Wait, seriously? The program that hasn’t had a top-80 defense since 2015 is now going to make a push toward mediocrity? Yep. Two words. Barry. Odom. He’s going to be to Arkansas what MacIntyre was to Ole Miss last year. Guys will be in better position to make plays, open-field tackling will improve immensely and Arkansas won’t be the defensive doormat it’s been in recent memory. Bumper Pool should take on the Nick Bolton/Cale Garrett role in this Arkansas defense. Sam Pittman made one of the best assistant hires of anybody in America by adding Odom, and that’s going to be said a lot more over the course of 2020.
Speaking of Odom, did you know that the Tigers had a top-20 defense last year? It was easy to forget that because of the second-half collapse. While the Tigers don’t have the aforementioned Odom, they did retain multiple defensive assistants, including coordinator Ryan Walters. Mizzou also brings back Nick Bolton, who turned into one of the nation’s best linebackers during that otherwise forgettable 2019 season in Columbia. His versatility is going to cover up a lot of the shortcomings for a defense in transition. Unfortunately, Garrett is gone, as is underrated run defender Jordan Elliott. A step back to defensive mediocrity feels imminent.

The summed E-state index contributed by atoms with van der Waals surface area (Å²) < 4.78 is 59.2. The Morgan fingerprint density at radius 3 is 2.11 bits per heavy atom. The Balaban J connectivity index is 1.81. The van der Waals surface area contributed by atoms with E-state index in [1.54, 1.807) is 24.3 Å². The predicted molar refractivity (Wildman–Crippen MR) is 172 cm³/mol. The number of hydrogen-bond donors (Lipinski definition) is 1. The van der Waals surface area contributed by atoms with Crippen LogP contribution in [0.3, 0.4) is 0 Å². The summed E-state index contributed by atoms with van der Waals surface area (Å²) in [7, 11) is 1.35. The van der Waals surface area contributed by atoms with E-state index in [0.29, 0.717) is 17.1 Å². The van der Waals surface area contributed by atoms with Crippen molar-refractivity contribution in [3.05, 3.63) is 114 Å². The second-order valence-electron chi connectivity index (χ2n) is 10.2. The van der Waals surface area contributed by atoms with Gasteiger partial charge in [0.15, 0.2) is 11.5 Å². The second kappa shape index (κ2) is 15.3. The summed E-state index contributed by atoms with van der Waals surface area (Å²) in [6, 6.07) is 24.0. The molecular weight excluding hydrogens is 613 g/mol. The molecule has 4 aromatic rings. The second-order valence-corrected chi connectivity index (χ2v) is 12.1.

9. South Carolina
Call me crazy, but this seems like a crucial time for Will Muschamp to have an elite SEC defense. Will he do that? I’m not so sure. The secondary is all sorts of loaded with Jaycee Horn and Georgia heartbreaker Israel Mukuamu back. Up front, replacing Javon Kinlaw and D.J. Wonnum isn’t a given, even though South Carolina now has multiple 5-star defensive linemen with sophomore Zacch Pickens and incoming freshman Jordan Burch. If that duo looks the part this year, South Carolina will have a much better chance of reaching 2017 levels of success. But that’s a big “if.”
8. Texas A&M
This is where it gets tough. I won’t be surprised if A&M surpasses this ranking. With that schedule, yeah, there’s no reason this shouldn’t be a top-30 unit nationally. Mike Elko is one of the nation’s top defensive coordinators, and even with the loss of Justin Madubuike, there’s still plenty of returning production back for the Aggies with guys like Anthony Hines and Buddy Johnson back. That’s the positive spin.
The troubling thing is that A&M surrendered 33.2 points per division game last year. The Aggies made a habit of putting themselves in an early hole against quality competition. They need to be better from the jump to make a push into the SEC’s elite.
Before you rip me, Vols fans, understand this. Again, there’s reason to believe that Jeremy Pruitt is in the beginning of a streak of top-30 defenses. What he did to adjust last year and right the ship was largely because of the defensive adjustments made.